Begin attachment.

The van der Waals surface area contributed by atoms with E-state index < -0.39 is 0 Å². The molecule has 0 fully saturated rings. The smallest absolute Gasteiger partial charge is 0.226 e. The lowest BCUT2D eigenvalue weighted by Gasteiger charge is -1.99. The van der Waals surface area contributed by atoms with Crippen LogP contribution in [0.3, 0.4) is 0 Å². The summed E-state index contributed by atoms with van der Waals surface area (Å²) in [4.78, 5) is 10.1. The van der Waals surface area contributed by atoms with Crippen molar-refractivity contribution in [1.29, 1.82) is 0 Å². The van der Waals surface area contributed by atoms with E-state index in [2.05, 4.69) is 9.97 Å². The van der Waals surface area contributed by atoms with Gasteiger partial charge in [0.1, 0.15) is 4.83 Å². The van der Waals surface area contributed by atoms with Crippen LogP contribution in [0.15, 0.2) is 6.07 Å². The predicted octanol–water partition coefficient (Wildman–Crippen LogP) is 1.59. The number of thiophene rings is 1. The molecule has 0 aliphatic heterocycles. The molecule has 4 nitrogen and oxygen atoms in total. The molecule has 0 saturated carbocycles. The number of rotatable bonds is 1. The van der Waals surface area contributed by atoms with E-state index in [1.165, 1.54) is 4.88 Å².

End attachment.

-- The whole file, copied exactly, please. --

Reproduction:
The van der Waals surface area contributed by atoms with E-state index < -0.39 is 0 Å². The molecule has 0 fully saturated rings. The smallest absolute Gasteiger partial charge is 0.226 e. The lowest BCUT2D eigenvalue weighted by Gasteiger charge is -1.99. The van der Waals surface area contributed by atoms with Crippen LogP contribution in [0.3, 0.4) is 0 Å². The summed E-state index contributed by atoms with van der Waals surface area (Å²) in [4.78, 5) is 10.1. The van der Waals surface area contributed by atoms with Crippen molar-refractivity contribution in [1.29, 1.82) is 0 Å². The van der Waals surface area contributed by atoms with E-state index in [2.05, 4.69) is 9.97 Å². The van der Waals surface area contributed by atoms with Gasteiger partial charge in [0.1, 0.15) is 4.83 Å². The van der Waals surface area contributed by atoms with Crippen LogP contribution in [0.15, 0.2) is 6.07 Å². The predicted octanol–water partition coefficient (Wildman–Crippen LogP) is 1.59. The number of thiophene rings is 1. The molecule has 0 aliphatic heterocycles. The molecule has 4 nitrogen and oxygen atoms in total. The molecule has 0 saturated carbocycles. The number of rotatable bonds is 1. The van der Waals surface area contributed by atoms with E-state index in [1.165, 1.54) is 4.88 Å².